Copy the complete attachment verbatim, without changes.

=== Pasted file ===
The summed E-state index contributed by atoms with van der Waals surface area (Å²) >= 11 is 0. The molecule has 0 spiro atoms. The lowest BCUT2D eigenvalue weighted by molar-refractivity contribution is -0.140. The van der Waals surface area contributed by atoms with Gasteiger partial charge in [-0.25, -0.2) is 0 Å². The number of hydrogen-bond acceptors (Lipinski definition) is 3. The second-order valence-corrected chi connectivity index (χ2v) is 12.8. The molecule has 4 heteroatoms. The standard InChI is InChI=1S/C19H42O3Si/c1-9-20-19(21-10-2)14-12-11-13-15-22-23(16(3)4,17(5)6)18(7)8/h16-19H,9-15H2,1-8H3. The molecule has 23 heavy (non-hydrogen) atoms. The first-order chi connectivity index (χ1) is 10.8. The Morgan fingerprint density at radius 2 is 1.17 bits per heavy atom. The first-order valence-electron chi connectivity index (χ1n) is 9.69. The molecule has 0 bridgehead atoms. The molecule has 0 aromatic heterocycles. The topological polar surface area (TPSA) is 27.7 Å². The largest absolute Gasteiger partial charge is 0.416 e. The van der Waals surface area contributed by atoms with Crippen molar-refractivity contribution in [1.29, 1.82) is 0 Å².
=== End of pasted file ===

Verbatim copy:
The summed E-state index contributed by atoms with van der Waals surface area (Å²) >= 11 is 0. The molecule has 0 spiro atoms. The lowest BCUT2D eigenvalue weighted by molar-refractivity contribution is -0.140. The van der Waals surface area contributed by atoms with Gasteiger partial charge in [-0.25, -0.2) is 0 Å². The number of hydrogen-bond acceptors (Lipinski definition) is 3. The second-order valence-corrected chi connectivity index (χ2v) is 12.8. The molecule has 4 heteroatoms. The standard InChI is InChI=1S/C19H42O3Si/c1-9-20-19(21-10-2)14-12-11-13-15-22-23(16(3)4,17(5)6)18(7)8/h16-19H,9-15H2,1-8H3. The molecule has 23 heavy (non-hydrogen) atoms. The first-order chi connectivity index (χ1) is 10.8. The Morgan fingerprint density at radius 2 is 1.17 bits per heavy atom. The first-order valence-electron chi connectivity index (χ1n) is 9.69. The molecule has 0 bridgehead atoms. The molecule has 0 aromatic heterocycles. The topological polar surface area (TPSA) is 27.7 Å². The largest absolute Gasteiger partial charge is 0.416 e. The van der Waals surface area contributed by atoms with Crippen molar-refractivity contribution in [1.29, 1.82) is 0 Å².